These Old-School San Francisco Barbershops Somehow Haven't Been Ruined By Hipsters Yet

This series takes a look at the gentrification surrounding San Francisco's Divisadero Corridor through the eyes of four iconic barbershops.

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Complex Original

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Threatened by the ever-present possibility of gentrification that has already blanketed much of the surrounding city, the Divisadero Corridor in the heart of San Francisco is one of the few places left in the City by the Bay that still holds true to its urban roots. But at the current rate, it may not stay that way for much longer.

The neighborhood more commonly referred to these days as NoPa (North of the Panhandle) was once home to a flourishing African-American community centered around churches, bars, and barbecue joints. Today, as the tech-fueled hipster-type continue to fill the neighborhood streets, accelerating urban change, Divisadero Corridor struggles to accommodate the newcomers while trying to stay true to its identity.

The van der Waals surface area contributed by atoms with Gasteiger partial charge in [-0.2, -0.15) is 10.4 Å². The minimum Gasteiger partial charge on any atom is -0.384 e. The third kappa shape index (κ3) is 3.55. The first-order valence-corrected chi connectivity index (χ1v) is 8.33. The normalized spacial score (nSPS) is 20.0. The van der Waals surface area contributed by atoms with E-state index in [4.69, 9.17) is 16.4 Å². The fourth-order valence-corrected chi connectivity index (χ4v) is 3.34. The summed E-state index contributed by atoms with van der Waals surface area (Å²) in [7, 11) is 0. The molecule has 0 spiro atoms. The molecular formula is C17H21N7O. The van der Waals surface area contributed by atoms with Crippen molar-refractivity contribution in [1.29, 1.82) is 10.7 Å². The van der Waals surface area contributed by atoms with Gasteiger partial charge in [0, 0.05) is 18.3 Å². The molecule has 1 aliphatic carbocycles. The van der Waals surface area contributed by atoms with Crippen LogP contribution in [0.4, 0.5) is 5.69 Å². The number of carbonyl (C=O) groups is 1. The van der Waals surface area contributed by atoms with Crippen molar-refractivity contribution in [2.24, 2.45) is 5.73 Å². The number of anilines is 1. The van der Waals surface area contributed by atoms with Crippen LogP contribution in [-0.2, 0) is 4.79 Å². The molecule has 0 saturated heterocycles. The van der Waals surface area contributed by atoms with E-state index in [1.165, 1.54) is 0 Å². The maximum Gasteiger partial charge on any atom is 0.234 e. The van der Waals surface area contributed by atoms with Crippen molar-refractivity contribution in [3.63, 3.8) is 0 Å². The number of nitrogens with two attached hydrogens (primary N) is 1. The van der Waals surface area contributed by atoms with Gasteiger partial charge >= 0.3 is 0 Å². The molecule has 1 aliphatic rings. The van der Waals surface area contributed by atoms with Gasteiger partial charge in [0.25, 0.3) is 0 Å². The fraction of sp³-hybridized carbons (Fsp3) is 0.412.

Among the establishments that have witnessed this seemingly inevitable transformation are the iconic barbershops that line the Corridor. These social hubs weren't just a reliable place for a man to get a cut or a shape-up, but also provided a comfortable spot to catch up with old friends and talk current events. And unlike the manufactured nostalgia of modern "hip" barbershops where the dudes cutting hair could moonlight as male models or tattoo artists, plenty of these barbers just focus on one thing: making regular guys look a little better.

The folks over at Bevel paid a visit to four such shops: Chicago's, Newbill, J.P. Kempt Barber and Social, and Westside Cuts. Click on each shop's name to read up on their respective points of view.

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